CEO of Plug and Play Japan
Phillip Vincent is the Managing Partner of Plug and Play East Asia and CEO of Plug and Play Japan, a subsidiary of Plug and Play Tech Center located in Silicon Valley. In 2014, he started working in the Silicon Valley headquarters and headed both the IoT and Mobility vertical division before moving to Tokyo to launch Plug and Play Japan in 2017.
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Disclaimer: all content within the Startup Ecosystem Summary and Editor’s Guide sections is written by and reflects the personal perspective of the guest editor. The guest editor is not responsible for content within the Country Snapshot and Community sections, as much of this content is compiled from external sources and does not necessarily reflect the guest editor’s view.
Japan has been experiencing the 4th period of the venture capital boom over the last 5 years. As a result of the increasing investments, the Japanese startup ecosystem is gradually maturing. Furthermore, traditional major corporations are starting to expand their business into new areas while significantly increasing their investments into startups over the last decade.This explains why investments toward startups in 2018 were five times bigger than those of 2013 (source: Japan Startup Finance Report 2018). Although there have been a growing number of opportunities for the Japanese startup ecosystem, the lack of young people who are aspiring entrepreneurs is one of the challenges. The percentage of young people who are willing to start up companies has been decreasing since 1997, which highlights the gap between other developed countries’s startup ecosystems and that of Japan. In order to catch up, it is essential for the Japanese startup ecosystem to support and work on human resource development.
The Japanese startup ecosystem is scaling rapidly in order to catch up with the global standard, having an increasing number of services to support startups such as matching services for hiring engineers, coworking spaces, and startup-focused media. Furthermore, there have been new funding opportunities for Japanese startups such as Kickstarter, which started service in Japan in 2017. As a result, in 2020, 51 Japanese startups joined CES and the number was doubled compared to 2019. J-Startup, a governmental support program for startups, was started in 2018, and in 2020, three regional branches were established in order to empower startups all over Japan. Although the opportunities for Japanese startups have increased in various ways, there is more room for the Japanese startup ecosystem to grow support infrastructure such as pitch events and incubation programs compared to other global ecosystems. How to introduce new opportunities to Japanese startups and how to move things forward quickly will be the key for the future of the ecosystem.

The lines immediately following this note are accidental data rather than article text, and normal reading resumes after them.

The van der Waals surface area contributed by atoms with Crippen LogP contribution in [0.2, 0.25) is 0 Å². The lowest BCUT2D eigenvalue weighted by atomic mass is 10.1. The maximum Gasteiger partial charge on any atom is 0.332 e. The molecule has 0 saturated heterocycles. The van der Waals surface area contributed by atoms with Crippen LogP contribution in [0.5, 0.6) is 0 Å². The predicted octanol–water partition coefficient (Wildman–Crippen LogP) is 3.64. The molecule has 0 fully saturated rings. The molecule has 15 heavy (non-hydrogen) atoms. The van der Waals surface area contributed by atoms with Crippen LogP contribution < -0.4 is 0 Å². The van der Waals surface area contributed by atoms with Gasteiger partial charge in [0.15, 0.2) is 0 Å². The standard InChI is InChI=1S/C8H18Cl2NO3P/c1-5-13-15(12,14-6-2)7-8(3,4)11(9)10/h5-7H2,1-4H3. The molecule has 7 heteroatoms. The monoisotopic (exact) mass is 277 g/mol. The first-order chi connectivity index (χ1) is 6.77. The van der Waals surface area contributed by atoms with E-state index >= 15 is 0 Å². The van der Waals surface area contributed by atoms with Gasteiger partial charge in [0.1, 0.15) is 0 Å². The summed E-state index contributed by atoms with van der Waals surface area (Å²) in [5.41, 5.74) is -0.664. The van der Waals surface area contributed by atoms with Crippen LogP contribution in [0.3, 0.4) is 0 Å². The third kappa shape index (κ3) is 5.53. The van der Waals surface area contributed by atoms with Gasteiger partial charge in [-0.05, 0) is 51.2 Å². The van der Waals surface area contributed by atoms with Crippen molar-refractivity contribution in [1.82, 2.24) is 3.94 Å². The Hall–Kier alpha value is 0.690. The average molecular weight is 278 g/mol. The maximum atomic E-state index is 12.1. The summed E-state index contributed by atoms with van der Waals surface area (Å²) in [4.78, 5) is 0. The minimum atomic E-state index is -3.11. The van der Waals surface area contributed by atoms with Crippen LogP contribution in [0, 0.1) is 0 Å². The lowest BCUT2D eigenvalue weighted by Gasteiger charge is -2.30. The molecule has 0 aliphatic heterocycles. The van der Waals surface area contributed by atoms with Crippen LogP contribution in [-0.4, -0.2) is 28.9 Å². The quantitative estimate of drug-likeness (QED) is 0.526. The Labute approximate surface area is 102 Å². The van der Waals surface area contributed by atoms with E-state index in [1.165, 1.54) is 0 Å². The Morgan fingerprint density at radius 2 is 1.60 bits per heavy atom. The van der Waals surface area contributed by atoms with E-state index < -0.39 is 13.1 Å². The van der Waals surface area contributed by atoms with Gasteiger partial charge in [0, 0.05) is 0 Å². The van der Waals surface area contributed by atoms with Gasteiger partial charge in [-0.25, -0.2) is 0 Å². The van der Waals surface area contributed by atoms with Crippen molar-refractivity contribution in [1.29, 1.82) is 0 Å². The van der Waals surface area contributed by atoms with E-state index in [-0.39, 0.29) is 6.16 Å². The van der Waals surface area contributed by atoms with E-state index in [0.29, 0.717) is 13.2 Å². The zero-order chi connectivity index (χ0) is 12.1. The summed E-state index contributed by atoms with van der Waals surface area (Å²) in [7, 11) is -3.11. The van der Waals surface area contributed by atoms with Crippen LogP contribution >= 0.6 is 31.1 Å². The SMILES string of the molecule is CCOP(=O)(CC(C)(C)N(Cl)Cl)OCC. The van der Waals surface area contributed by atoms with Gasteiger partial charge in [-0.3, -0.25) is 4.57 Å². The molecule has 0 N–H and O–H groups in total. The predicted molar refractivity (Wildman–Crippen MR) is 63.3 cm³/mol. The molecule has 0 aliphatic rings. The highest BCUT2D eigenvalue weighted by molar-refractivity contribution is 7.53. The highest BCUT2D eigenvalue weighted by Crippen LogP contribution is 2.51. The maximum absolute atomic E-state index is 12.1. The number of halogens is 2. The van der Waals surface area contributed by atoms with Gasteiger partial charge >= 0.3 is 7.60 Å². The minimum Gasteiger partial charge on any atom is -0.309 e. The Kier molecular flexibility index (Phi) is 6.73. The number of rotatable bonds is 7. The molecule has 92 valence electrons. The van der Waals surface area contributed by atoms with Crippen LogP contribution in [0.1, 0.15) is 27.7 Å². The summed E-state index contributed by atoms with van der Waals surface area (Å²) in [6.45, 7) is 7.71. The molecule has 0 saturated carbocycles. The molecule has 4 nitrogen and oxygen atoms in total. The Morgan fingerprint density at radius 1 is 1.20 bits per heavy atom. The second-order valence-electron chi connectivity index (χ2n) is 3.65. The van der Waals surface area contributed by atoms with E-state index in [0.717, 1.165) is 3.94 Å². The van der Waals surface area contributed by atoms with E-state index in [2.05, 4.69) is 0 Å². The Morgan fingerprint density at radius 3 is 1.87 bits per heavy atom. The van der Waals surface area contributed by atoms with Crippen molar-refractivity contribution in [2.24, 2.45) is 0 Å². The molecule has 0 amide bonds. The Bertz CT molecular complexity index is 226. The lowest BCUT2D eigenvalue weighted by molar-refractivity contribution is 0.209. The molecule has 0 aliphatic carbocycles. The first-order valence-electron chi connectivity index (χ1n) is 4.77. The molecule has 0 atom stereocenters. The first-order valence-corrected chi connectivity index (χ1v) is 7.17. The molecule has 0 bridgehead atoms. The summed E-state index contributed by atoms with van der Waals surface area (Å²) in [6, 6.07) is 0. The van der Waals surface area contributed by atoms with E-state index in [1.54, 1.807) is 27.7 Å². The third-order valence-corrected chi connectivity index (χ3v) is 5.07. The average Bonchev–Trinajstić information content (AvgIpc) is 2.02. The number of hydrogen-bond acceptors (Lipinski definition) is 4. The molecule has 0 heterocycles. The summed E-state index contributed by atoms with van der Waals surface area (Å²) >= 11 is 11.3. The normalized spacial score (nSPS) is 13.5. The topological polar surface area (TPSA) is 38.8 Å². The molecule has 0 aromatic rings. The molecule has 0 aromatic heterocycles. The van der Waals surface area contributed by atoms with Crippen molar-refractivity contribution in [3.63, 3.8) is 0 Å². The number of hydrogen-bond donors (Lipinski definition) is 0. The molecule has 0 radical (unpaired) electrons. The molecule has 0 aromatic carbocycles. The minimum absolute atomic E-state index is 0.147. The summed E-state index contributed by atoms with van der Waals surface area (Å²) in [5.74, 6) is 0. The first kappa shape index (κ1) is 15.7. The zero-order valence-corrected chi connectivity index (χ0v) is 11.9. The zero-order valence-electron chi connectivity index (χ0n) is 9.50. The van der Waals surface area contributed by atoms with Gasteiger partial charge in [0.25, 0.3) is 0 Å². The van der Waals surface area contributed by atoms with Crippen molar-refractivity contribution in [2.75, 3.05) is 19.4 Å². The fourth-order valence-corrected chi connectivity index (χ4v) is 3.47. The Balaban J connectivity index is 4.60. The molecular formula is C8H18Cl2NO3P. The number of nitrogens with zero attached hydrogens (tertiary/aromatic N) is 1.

Editor’s choice of the country’s top 10 emerging tech startups.
Editor’s pick of which ‘Featured Startup’ is especially worth following and why.
Editor’s choice of the industries with the most potential for technology disruption and growth.
Editor’s perspective of the maturity level of talent in the ecosystem.
Editor’s commentary on how the country’s culture and history have impacted the ecosystem.
Since the ten biggest Japanese companies’ GDP accounts for about 25% of the national GDP, the Japanese startup ecosystem is not inseparable from how traditional Japanese companies act in the economy. 25% of the national GDP is a significant amount as Japan has the third biggest GDP in the world. As it is crystal clear that traditional Japanese companies have huge power and influence, it is not realistic for startups to suddenly change the power balance in industries.Thus, it is crucial for startups to build good relationships with corporations. Because the way traditional companies work has gradually changed from being self-sufficient to being innovative over the years, startups have more chances to play roles in bigger corporations’ projects. This is a positive sign for startups as it indicates that the market is getting more inclusive. Although more and more traditional companies are willing to be startup-friendly, there is still a tendency in Japanese business culture where they are too sensitive to take risks and make mistakes. According to OECD’s statistics, Japanese venture capital investments as a percentage of GDP has been under 0.05% whereas that of the US has been more than 0.6% over the last few years. As being innovative is diving into the unknown with a lot of risks, this is something that must be overcome in order to grow the Japanese startup ecosystem.
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ANOBAKA (Tokyo): ANOBAKA is a Tokyo-based venture capital firm. ANOBAKA actively invests in and supports startups aiming to be a global leader in the innovative Internet business. In addition to investment financing, ANOBAKA provides founders with business support. (Source: Crunchbase)
ANRI (Tokyo): Founded in 2012, ANRI is a venture capital firm based in Tokyo, Japan. The firm seeks to invest in companies operating in the consumer, blockchain, enterprise and technology sectors. (Source: Pitchbook)
Beyond Next Ventures (Tokyo): Beyond Next Ventures was founded to invest tech startups in Japan. It aims at making seeds of technology developed by universities and young entrepreneurs into practical use. (Source: Beyond Next Ventures)